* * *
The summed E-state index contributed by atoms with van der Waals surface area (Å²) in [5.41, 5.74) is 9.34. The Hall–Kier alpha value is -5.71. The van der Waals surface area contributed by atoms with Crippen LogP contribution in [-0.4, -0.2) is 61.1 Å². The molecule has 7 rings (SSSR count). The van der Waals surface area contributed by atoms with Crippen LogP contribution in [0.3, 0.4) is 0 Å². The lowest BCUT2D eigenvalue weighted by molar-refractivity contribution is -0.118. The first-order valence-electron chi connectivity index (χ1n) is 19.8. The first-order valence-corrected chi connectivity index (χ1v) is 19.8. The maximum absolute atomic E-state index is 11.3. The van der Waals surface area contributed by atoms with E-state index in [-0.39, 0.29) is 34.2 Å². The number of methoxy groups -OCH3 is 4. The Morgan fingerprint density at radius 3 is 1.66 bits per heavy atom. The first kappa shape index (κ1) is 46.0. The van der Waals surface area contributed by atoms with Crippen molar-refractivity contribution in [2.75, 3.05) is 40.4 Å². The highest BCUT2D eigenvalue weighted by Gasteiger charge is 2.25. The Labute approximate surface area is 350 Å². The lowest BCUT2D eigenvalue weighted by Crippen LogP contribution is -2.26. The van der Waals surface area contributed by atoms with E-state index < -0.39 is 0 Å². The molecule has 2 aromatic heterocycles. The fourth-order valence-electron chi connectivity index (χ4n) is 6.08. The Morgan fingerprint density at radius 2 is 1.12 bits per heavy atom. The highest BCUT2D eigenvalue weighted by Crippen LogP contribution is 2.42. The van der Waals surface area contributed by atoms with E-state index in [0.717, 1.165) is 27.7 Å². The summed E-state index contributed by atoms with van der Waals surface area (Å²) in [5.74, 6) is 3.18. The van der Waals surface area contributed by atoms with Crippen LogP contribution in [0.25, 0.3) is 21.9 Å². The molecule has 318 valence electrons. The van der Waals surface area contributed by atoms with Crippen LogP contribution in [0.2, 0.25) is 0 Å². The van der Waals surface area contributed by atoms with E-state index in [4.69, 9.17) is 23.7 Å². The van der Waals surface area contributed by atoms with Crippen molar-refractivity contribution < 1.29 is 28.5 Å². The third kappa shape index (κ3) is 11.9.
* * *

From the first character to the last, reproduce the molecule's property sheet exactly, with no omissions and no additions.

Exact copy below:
The summed E-state index contributed by atoms with van der Waals surface area (Å²) in [5.41, 5.74) is 9.34. The Hall–Kier alpha value is -5.71. The van der Waals surface area contributed by atoms with Crippen LogP contribution in [-0.4, -0.2) is 61.1 Å². The molecule has 7 rings (SSSR count). The van der Waals surface area contributed by atoms with Crippen LogP contribution in [0.3, 0.4) is 0 Å². The lowest BCUT2D eigenvalue weighted by molar-refractivity contribution is -0.118. The first-order valence-electron chi connectivity index (χ1n) is 19.8. The first-order valence-corrected chi connectivity index (χ1v) is 19.8. The maximum absolute atomic E-state index is 11.3. The van der Waals surface area contributed by atoms with E-state index in [-0.39, 0.29) is 34.2 Å². The number of methoxy groups -OCH3 is 4. The Morgan fingerprint density at radius 3 is 1.66 bits per heavy atom. The first kappa shape index (κ1) is 46.0. The van der Waals surface area contributed by atoms with Crippen molar-refractivity contribution in [2.75, 3.05) is 40.4 Å². The highest BCUT2D eigenvalue weighted by Gasteiger charge is 2.25. The Labute approximate surface area is 350 Å². The lowest BCUT2D eigenvalue weighted by Crippen LogP contribution is -2.26. The van der Waals surface area contributed by atoms with E-state index < -0.39 is 0 Å². The molecule has 2 aromatic heterocycles. The fourth-order valence-electron chi connectivity index (χ4n) is 6.08. The Morgan fingerprint density at radius 2 is 1.12 bits per heavy atom. The highest BCUT2D eigenvalue weighted by Crippen LogP contribution is 2.42. The van der Waals surface area contributed by atoms with E-state index in [0.717, 1.165) is 27.7 Å². The summed E-state index contributed by atoms with van der Waals surface area (Å²) in [5.74, 6) is 3.18. The van der Waals surface area contributed by atoms with Crippen LogP contribution in [0.25, 0.3) is 21.9 Å². The molecule has 318 valence electrons. The van der Waals surface area contributed by atoms with Crippen LogP contribution in [0.2, 0.25) is 0 Å². The van der Waals surface area contributed by atoms with E-state index in [4.69, 9.17) is 23.7 Å². The van der Waals surface area contributed by atoms with Crippen molar-refractivity contribution < 1.29 is 28.5 Å². The third kappa shape index (κ3) is 11.9.